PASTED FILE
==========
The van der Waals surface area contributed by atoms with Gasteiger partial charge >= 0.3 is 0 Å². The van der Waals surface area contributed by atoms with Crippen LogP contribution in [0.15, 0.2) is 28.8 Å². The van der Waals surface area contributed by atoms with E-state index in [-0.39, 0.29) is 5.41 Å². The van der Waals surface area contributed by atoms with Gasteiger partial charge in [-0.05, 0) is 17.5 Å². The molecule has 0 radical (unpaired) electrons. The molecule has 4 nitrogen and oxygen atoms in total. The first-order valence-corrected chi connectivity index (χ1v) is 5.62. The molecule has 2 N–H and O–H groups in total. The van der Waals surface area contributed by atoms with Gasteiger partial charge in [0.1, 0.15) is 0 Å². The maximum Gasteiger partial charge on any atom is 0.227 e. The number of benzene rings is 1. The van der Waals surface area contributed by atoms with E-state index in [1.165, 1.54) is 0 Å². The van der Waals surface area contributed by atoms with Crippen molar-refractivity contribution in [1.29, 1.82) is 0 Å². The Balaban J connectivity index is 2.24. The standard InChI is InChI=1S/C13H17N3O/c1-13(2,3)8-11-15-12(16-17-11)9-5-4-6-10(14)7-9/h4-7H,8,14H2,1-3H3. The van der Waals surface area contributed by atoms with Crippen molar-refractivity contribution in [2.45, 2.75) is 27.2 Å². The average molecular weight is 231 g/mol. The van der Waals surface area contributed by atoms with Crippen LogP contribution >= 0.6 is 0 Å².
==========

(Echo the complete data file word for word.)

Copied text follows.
The van der Waals surface area contributed by atoms with Gasteiger partial charge >= 0.3 is 0 Å². The van der Waals surface area contributed by atoms with Crippen LogP contribution in [0.15, 0.2) is 28.8 Å². The van der Waals surface area contributed by atoms with E-state index in [-0.39, 0.29) is 5.41 Å². The van der Waals surface area contributed by atoms with Gasteiger partial charge in [-0.05, 0) is 17.5 Å². The molecule has 0 radical (unpaired) electrons. The molecule has 4 nitrogen and oxygen atoms in total. The first-order valence-corrected chi connectivity index (χ1v) is 5.62. The molecule has 2 N–H and O–H groups in total. The van der Waals surface area contributed by atoms with Gasteiger partial charge in [0.1, 0.15) is 0 Å². The maximum Gasteiger partial charge on any atom is 0.227 e. The number of benzene rings is 1. The van der Waals surface area contributed by atoms with E-state index in [1.165, 1.54) is 0 Å². The van der Waals surface area contributed by atoms with Crippen molar-refractivity contribution in [1.29, 1.82) is 0 Å². The Balaban J connectivity index is 2.24. The standard InChI is InChI=1S/C13H17N3O/c1-13(2,3)8-11-15-12(16-17-11)9-5-4-6-10(14)7-9/h4-7H,8,14H2,1-3H3. The van der Waals surface area contributed by atoms with Crippen molar-refractivity contribution in [2.45, 2.75) is 27.2 Å². The average molecular weight is 231 g/mol. The van der Waals surface area contributed by atoms with Crippen LogP contribution >= 0.6 is 0 Å².